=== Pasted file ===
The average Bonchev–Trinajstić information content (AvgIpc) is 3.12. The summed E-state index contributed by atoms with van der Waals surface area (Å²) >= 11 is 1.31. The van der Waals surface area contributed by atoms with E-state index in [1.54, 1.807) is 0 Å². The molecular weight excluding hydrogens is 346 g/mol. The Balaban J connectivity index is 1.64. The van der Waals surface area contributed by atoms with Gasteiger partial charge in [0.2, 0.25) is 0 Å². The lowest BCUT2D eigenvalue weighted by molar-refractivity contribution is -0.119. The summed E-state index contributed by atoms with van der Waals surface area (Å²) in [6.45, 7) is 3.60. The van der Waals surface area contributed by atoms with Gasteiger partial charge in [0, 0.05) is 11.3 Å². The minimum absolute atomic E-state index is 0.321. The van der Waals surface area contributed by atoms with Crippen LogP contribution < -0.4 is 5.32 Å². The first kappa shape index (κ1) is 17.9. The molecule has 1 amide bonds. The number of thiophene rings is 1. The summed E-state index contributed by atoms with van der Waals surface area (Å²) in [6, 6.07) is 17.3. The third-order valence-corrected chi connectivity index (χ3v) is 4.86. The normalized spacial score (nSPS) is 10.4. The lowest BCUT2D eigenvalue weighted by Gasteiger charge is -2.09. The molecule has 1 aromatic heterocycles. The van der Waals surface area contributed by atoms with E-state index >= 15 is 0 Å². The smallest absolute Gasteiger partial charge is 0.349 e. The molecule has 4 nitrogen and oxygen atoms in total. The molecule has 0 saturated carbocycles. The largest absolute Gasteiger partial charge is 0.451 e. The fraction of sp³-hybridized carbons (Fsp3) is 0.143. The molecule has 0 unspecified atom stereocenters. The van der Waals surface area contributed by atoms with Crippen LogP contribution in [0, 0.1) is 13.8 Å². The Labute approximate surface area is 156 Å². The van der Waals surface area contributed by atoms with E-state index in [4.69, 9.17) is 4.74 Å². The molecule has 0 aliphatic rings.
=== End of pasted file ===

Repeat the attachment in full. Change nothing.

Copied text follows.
The average Bonchev–Trinajstić information content (AvgIpc) is 3.12. The summed E-state index contributed by atoms with van der Waals surface area (Å²) >= 11 is 1.31. The van der Waals surface area contributed by atoms with E-state index in [1.54, 1.807) is 0 Å². The molecular weight excluding hydrogens is 346 g/mol. The Balaban J connectivity index is 1.64. The van der Waals surface area contributed by atoms with Gasteiger partial charge in [0.2, 0.25) is 0 Å². The lowest BCUT2D eigenvalue weighted by molar-refractivity contribution is -0.119. The summed E-state index contributed by atoms with van der Waals surface area (Å²) in [6.45, 7) is 3.60. The van der Waals surface area contributed by atoms with Gasteiger partial charge in [0, 0.05) is 11.3 Å². The minimum absolute atomic E-state index is 0.321. The van der Waals surface area contributed by atoms with Crippen LogP contribution < -0.4 is 5.32 Å². The first kappa shape index (κ1) is 17.9. The molecule has 1 amide bonds. The number of thiophene rings is 1. The summed E-state index contributed by atoms with van der Waals surface area (Å²) in [6, 6.07) is 17.3. The third-order valence-corrected chi connectivity index (χ3v) is 4.86. The normalized spacial score (nSPS) is 10.4. The lowest BCUT2D eigenvalue weighted by Gasteiger charge is -2.09. The molecule has 1 aromatic heterocycles. The van der Waals surface area contributed by atoms with E-state index >= 15 is 0 Å². The smallest absolute Gasteiger partial charge is 0.349 e. The molecule has 4 nitrogen and oxygen atoms in total. The molecule has 0 saturated carbocycles. The largest absolute Gasteiger partial charge is 0.451 e. The fraction of sp³-hybridized carbons (Fsp3) is 0.143. The molecule has 0 unspecified atom stereocenters. The van der Waals surface area contributed by atoms with Crippen LogP contribution in [0, 0.1) is 13.8 Å². The Labute approximate surface area is 156 Å². The van der Waals surface area contributed by atoms with E-state index in [4.69, 9.17) is 4.74 Å². The molecule has 0 aliphatic rings.